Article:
The rantings of a beautiful mind

On life, society, and computer technology.

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Location: Toronto, Ontario, Canada

I live in the Fortress of Solitude. I drive the Silver Beast. My obsession is justice. I used to be a Windows software developer. I retired in 2000 when my stock options helped me achieve financial security.

Monday, February 06, 2006

How to Get Started with Linux, Part V

On my iMac, I was surprised to find a pretty good chess program. I was even more surprised to find a chess program under SUSE Linux (KDE). It’s called Knights.

Now I have to confess, I’m a wee bit rusty at chess these days. So Knights actually ran rings around me!! This program would give average chess players a really good workout.

Knights is themable. You can make it look quite attractive, choosing from a dozen different styles of chess pieces and a dozen different board styles.

Maybe I’m old-fashioned, but with this one Linux game I don’t care that I can’t play FPS games or other Hollywood production games on my Linux box. Chess will always be able to engross me and occupy all of my spare time...if I let it.

While we’re on the subject of Linux, I want to explain the main differentiators among Linux distributions (or distros). There are hundreds of distros out there, with hundreds of rationales for their existence. But in the final analysis, their differences come down to three main areas:

  1. Installation process.
  2. Software package management.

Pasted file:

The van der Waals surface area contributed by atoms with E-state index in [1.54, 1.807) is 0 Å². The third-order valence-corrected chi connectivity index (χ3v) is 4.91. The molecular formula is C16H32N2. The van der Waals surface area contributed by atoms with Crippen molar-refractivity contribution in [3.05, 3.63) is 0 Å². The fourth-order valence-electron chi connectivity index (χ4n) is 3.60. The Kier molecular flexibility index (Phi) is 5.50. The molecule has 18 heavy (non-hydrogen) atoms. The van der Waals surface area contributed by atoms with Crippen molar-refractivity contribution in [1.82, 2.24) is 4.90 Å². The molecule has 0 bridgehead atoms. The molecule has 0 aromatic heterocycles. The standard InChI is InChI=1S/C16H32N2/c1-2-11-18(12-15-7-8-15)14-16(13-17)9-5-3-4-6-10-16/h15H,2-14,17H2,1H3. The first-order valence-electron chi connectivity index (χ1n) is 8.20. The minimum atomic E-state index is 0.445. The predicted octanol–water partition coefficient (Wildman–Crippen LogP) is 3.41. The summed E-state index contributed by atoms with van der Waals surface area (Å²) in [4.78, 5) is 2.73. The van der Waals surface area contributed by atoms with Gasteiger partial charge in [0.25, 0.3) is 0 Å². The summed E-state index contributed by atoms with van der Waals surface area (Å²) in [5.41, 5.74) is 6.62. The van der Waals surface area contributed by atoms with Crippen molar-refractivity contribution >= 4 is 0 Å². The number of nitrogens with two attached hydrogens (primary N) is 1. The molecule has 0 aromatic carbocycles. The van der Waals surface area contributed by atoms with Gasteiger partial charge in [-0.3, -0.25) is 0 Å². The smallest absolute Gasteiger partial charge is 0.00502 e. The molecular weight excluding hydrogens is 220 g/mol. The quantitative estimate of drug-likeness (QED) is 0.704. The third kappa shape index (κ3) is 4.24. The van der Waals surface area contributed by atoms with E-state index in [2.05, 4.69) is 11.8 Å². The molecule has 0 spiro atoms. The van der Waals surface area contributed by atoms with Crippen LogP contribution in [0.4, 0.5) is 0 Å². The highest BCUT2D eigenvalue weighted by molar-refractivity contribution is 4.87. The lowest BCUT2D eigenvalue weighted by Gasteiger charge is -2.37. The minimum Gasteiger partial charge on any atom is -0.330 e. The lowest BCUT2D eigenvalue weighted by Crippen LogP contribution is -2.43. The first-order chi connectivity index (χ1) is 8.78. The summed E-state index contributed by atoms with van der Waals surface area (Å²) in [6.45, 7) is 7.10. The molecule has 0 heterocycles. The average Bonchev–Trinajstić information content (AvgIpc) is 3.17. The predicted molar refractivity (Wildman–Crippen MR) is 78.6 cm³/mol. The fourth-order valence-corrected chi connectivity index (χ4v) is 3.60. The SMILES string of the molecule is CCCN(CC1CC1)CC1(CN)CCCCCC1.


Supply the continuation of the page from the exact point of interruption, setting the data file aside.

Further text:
3. Administrative Setup tool.

How easy is it to install? Is a “live” installation available (running entirely off your optical drive and never touching your hard disk)? Will the installation fit in a USB memory key?

Do you use the RPM-style of package management, or the “apt-get” style found in Debian distributions? (Or the much less popular “ports” method, which is based entirely on compiling from source code? Gentoo Linux has adapted the ports method and renamed it “Portage.”)

How well-stocked are the software repositories? Are the applications kept up-to-date?

And how do you administer your Linux system? SUSE Linux has the much-vaunted YaST (Yet another Setup Tool), which is the main reason why I like SUSE.

Linux distros also vary in the quantity of applications that they bundle “out of the box.” For novices, having a good selection out of the box is very helpful. Ultimately, however, you can install as many of the thousands of free applications available as you want. It just takes time to research them and find the most suitable ones.

Through my demonstration of SUSE Linux, I hoped to show you that Linux is approachable, even for newcomers. Other distros should be pretty much the same in terms of comfort level. Most distros these days are fairly easy to install. (I tried Ubuntu Linux last year and I liked it very much.)

So give it a shot. If you can’t afford an Apple Mac, Linux is not a bad alternative.


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